John F. Kennedy Explains Why Artists & Poets Are Indispensable to American Democracy (October 26th, 1963)

The Greek word poe­sis did not con­fine itself to the lit­er­ary arts. Most broad­ly speak­ing, the word meant “to make”—as in, to cre­ate any­thing, god­like, out of the stuff of ideas. But the Eng­lish word “poet­ry” has always retained this grander sense, one very present for poets steeped in the clas­sics, like Per­cy Shel­ley, who famous­ly called poets the “unac­knowl­edged leg­is­la­tors of the world” in his essay “A Defence of Poet­ry.” Shel­ley argued, “If no new poets should arise to cre­ate afresh the asso­ci­a­tions which have been thus dis­or­ga­nized, lan­guage will be dead to all the nobler pur­pos­es of human inter­course.”

It can feel at times, watch­ing cer­tain of our lead­ers speak, that lan­guage may be dying for “nobler pur­pos­es.” But cer­tain poets would seek to con­vince us oth­er­wise. As Walt Whit­man wrote of his coun­try­men in an intro­duc­tion to Leaves of Grass, “pres­i­dents shall not be their com­mon ref­er­ee so much as their poets shall.”

Whit­man lived in a time that val­ued rhetor­i­cal skill in its lead­ers. So too did anoth­er of the country’s revered nation­al poets, Robert Frost, who accept­ed the request of John F. Kennedy to serve as the first inau­gur­al poet in 1961 with “his sig­na­ture ele­gance of wit,” com­ments Maria Popo­va. Frost, 86 years old at the time, read his poem “The Gift Out­right” from mem­o­ry and offered Kennedy some full-throat­ed advice on join­ing “poet­ry and pow­er.”

Kennedy, an “arts patron in chief,” as the L.A. Times’ Mark Swed describes him, was so moved that two years lat­er, after the poet’s death, he deliv­ered an elo­quent eulo­gy for Frost at Amherst Col­lege that picked up the poet’s theme, and acknowl­edged the pow­er of poet­ry as equal to, and per­haps sur­pass­ing, that of pol­i­tics. “Our nation­al strength mat­ters,” he began, “but the spir­it which informs and con­trols our strength mat­ters just as much.” That ani­mat­ing spir­it for Kennedy was not reli­gion, civ­il or super­nat­ur­al, but art. Frost’s poet­ry, he said, “brought an unspar­ing instinct for real­i­ty to bear on the plat­i­tudes and pieties of soci­ety.”

His sense of the human tragedy for­ti­fied him against self-decep­tion and easy con­so­la­tion… it is hard­ly an acci­dent that Robert Frost cou­pled poet­ry and pow­er, for he saw poet­ry as the means of sav­ing pow­er from itself. When pow­er leads men towards arro­gance, poet­ry reminds him of his lim­i­ta­tions. When pow­er nar­rows the areas of man’s con­cern, poet­ry reminds him of the rich­ness and diver­si­ty of his exis­tence. When pow­er cor­rupts, poet­ry cleans­es. For art estab­lish­es the basic human truth which must serve as the touch­stone of our judg­ment.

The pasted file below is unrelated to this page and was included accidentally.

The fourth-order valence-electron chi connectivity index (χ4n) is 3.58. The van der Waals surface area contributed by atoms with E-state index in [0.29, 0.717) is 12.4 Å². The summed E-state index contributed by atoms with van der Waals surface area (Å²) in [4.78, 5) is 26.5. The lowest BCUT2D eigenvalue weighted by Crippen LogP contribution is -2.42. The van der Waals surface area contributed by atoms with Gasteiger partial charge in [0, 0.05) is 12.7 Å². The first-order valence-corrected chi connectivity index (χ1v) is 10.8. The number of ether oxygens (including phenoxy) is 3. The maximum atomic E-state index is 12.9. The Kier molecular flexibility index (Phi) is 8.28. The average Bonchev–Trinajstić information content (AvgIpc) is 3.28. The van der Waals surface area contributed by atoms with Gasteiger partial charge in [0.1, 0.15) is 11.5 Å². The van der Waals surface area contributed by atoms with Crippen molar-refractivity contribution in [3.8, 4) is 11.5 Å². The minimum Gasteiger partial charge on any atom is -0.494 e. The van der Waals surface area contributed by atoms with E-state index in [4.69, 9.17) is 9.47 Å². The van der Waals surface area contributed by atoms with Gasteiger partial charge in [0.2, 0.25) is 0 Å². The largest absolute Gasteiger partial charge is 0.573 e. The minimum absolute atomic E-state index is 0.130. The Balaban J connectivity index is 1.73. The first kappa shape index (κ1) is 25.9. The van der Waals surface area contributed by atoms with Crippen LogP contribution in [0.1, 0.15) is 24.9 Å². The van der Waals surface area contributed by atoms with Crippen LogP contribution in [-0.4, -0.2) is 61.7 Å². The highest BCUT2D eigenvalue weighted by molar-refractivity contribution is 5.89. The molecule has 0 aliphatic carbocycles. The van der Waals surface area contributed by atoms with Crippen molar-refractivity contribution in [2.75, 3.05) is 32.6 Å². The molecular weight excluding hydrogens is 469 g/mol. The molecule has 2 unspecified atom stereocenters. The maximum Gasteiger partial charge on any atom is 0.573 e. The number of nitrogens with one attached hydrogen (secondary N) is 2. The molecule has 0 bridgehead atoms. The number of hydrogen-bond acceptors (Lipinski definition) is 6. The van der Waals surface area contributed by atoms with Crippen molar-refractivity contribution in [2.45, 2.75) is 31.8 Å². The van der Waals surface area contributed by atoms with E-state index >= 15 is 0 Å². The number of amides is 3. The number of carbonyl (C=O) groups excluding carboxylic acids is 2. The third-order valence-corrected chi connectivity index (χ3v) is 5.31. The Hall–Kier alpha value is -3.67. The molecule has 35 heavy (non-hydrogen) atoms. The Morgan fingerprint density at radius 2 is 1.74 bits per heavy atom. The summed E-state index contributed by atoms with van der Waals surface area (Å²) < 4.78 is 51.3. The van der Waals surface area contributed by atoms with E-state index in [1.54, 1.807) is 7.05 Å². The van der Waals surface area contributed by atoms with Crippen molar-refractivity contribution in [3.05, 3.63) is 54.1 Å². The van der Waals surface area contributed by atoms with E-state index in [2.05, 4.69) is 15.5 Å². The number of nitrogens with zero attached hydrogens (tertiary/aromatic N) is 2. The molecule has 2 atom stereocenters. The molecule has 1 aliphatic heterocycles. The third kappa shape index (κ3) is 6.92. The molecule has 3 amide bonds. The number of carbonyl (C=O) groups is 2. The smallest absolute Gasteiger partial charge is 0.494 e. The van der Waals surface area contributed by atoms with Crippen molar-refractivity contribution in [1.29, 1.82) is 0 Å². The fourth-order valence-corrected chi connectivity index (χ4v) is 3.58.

The tragedy of hubris and cel­e­bra­tion of diver­si­ty, how­ev­er, we can see not only in Frost, but in Shel­ley, Whit­man, and per­haps every oth­er great poet whose “per­son­al vision… becomes the last cham­pi­on of the indi­vid­ual mind and sen­si­bil­i­ty against an intru­sive soci­ety and an offi­cious state.” Kennedy’s short speech, with great clar­i­ty and con­ci­sion, makes the case for using the country’s resources to “reward achieve­ment in the arts as we reward achieve­ment in busi­ness or state­craft.” But just as impor­tant­ly, he argues against any kind of state impo­si­tion on an artist’s vision: “If art is to nour­ish the roots of our cul­ture, soci­ety must set the artist free to fol­low his vision wher­ev­er it takes him. We must nev­er for­get that art is not a form of pro­pa­gan­da; it is a form of truth.”

You can hear Kennedy deliv­er the speech in the audio above, read a full tran­script in Eng­lish here and in 12 oth­er lan­guages here. In the audi­ence at Amherst sat poet and crit­ic Archibald MacLeish, who, in his “Ars Poet­i­ca,” had sug­gest­ed that poet­ry should not be stripped of its sounds and images and turned into a didac­tic tool. Kennedy agrees. “In free soci­ety art is not a weapon and it does not belong to the spheres of polemic and ide­ol­o­gy.” Yet poet­ry is not a lux­u­ry, but a neces­si­ty if a body politic is to flour­ish. “The nation which dis­dains the mis­sion of art,” Kennedy warned, “invites the fate of Robert Frost’s hired man, the fate of hav­ing ‘noth­ing to look back­ward to with pride, and noth­ing to look for­ward to with hope.’”

Kennedy’s is a point of view, per­haps, that might get under a lot of peo­ple’s skin. It’s worth con­sid­er­ing, as a less opti­mistic crit­ic argued at the time, whether an over­abun­dance of didac­tic polit­i­cal state­ments in art may be as cul­tur­al­ly dam­ag­ing as the absence of art in pol­i­tics. Or whether art like Frost’s is ever “dis­in­ter­est­ed,” in Kennedy’s phras­ing, or apo­lit­i­cal, or can oper­ate inde­pen­dent­ly as a check to pow­er. Frost him­self may express ambiva­lence in his embrace of “human tragedy.” But in his doubt he ful­fills the poet­’s role, enter­ing into the kind of crit­i­cal dialec­tic Kennedy claims for poet­ry and democ­ra­cy.

Relat­ed Con­tent:

Lis­ten to Robert Frost Read ‘The Gift Out­right,’ the Poem He Recit­ed from Mem­o­ry at JFK’s Inau­gu­ra­tion

New Film Project Fea­tures Cit­i­zens of Alaba­ma Read­ing Walt Whitman’s “Song of Myself,” a Poet­ic Embod­i­ment of Demo­c­ra­t­ic Ideals

Theodor Adorno’s Rad­i­cal Cri­tique of Joan Baez and the Music of the Viet­nam War Protest Move­ment

Josh Jones is a writer and musi­cian based in Durham, NC. Fol­low him at @jdmagness

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  • Janet Geyer says:

    Beau­ti­ful work by Kennedy, Frost and oth­ers.

    I feel lucky to have you share these gems with me, Rob­bin.

    Learn­ing a lot from your paint­ings, pho­to’s, and oth­er famous speech­es.

    Thank you. We will march for the arts!!!

    Love, mom

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